The United States Department of Energy has released the Solar Futures Study, detailing the significant role that solar energy will play in decarbonizing the country´s power grid
Only 15 years. That´s the time that, according to the Solar Futures Study, an inform released by the Department of Energy of the United States, will need the solar power to provide close to the half of US power. The prevision, that draws a 40% of participation of solar energy on the US electricity; a significant role that could also boost the employment of 1.500.000 people on the American soil and drive the US decarbonization challenge.
Nowadays, the United States solar energy contributes with 76 GW of installed power to the grid, something that represents the 3% of the current electricity supply. Something that is far away from the goal marked on the Solar Futures Study, that describes the need for quadrupling the yearly solar capacity additions and proive 1,000 GW of power to the grid. During 2020, the United States added 15 GW, a long way short of the declared ambition. Furthermore, by 2050, solar energy could provide a total of 1,600 GW on a zero-carbon grid – producing more electricity that consumed in the total ammount of residential and commeercial building of the US-. The forecast says that the full decarbonization of the American grid would need a total ammount of 3,000 GW of solar by 2050, due to an expected growth of the electricity consume in the transportation, buildings and industrial sectors.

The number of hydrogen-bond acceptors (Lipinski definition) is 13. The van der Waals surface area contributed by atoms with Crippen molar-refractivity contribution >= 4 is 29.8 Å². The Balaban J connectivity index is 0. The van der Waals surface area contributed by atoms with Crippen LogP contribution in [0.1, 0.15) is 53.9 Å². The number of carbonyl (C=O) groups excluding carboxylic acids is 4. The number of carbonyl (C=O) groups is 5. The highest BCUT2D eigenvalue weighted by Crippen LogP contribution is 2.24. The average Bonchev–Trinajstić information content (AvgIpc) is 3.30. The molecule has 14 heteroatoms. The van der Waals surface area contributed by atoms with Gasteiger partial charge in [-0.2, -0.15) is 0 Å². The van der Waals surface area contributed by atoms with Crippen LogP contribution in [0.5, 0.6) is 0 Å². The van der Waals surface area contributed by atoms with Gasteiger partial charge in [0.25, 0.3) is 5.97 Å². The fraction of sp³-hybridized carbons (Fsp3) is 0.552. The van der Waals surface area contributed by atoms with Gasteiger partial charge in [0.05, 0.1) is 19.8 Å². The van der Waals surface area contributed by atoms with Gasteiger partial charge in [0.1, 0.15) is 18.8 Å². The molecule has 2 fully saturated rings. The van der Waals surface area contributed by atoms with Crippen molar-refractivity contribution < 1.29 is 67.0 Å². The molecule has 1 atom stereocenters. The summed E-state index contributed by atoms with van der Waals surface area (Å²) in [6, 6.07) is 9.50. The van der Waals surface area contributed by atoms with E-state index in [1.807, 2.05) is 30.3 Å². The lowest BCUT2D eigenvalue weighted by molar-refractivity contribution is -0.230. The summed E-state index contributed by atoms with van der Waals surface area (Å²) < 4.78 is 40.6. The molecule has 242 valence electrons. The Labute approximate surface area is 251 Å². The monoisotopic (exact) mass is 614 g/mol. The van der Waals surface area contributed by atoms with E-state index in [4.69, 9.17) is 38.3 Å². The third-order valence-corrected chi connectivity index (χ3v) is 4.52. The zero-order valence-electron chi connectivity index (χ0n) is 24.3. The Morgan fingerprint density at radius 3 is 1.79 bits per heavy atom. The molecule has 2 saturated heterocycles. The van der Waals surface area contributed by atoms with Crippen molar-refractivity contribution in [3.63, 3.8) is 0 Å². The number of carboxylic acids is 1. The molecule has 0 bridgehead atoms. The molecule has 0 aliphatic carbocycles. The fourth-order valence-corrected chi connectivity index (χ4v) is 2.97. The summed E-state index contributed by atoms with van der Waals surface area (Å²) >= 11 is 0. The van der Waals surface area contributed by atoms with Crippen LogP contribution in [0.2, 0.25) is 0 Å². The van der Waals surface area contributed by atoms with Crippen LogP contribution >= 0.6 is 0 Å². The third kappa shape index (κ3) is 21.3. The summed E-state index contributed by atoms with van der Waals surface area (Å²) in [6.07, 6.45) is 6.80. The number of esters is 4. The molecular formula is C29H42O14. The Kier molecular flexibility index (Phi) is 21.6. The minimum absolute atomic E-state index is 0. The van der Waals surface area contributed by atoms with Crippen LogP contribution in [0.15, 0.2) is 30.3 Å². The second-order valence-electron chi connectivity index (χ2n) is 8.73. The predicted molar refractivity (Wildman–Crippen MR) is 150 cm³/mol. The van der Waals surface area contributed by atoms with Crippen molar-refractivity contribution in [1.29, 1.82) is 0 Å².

Which are the key findings of the Solar Futures Study?
- A clean grid requires massive, equitable deployment of diverse, sustainable energy sources — The U.S. must install an average of 30 GW of solar capacity per year between now and 2025 and 60 GW per year from 2025-2030. The study’s modeling further shows the remainder of a carbon-free grid largely supplied by wind (36%), nuclear (11%-13%), hydroelectric (5%-6%) and biopower/geothermal (1%).
- A decarbonized power sector will create millions of cross-sector jobs – The study modeling shows that solar will employ 500,000 to 1.5 million people across the country by 2035. And overall, the clean energy transition will generate around 3 million jobs across technologies.
- New tools that increase grid flexibility, like storage and advanced inverters, as well as transmission expansion, will help to move solar energy to all pockets of America – Wind and solar combined will provide 75% of electricity by 2035 and 90% by 2050, transforming the electricity system. The deployment of storage enables more flexibility and resilience, growing from 30 GW to nearly 400 GW in 2035 and 1,700 GW in 2050. Advanced tools like grid-forming inverters, forecasting, and microgrids will play a role in maintaining the reliability and performance a renewable-dominant grid.
- A renewable-based grid will create significant health and cost savings – Reduced carbon emissions and improved air quality result in savings of $1.1 trillion to $1.7 trillion, far outweighing the additional costs incurred from transitioning to clean energy. The projected price of electricity for consumers does not rise by 2035, because the costs are fully offset by savings from technological improvements.
- Supportive decarbonization policies and advanced technologies are needed to further reduce the cost of solar energy —Without some combination of limits on carbon emissions and mechanisms to incentivize clean energy, the U.S. cannot fully decarbonize the grid—models show that grid emissions fall only 60% without policy. Continued technological advances that lower the cost of solar energy are also necessary to enable widespread solar deployment.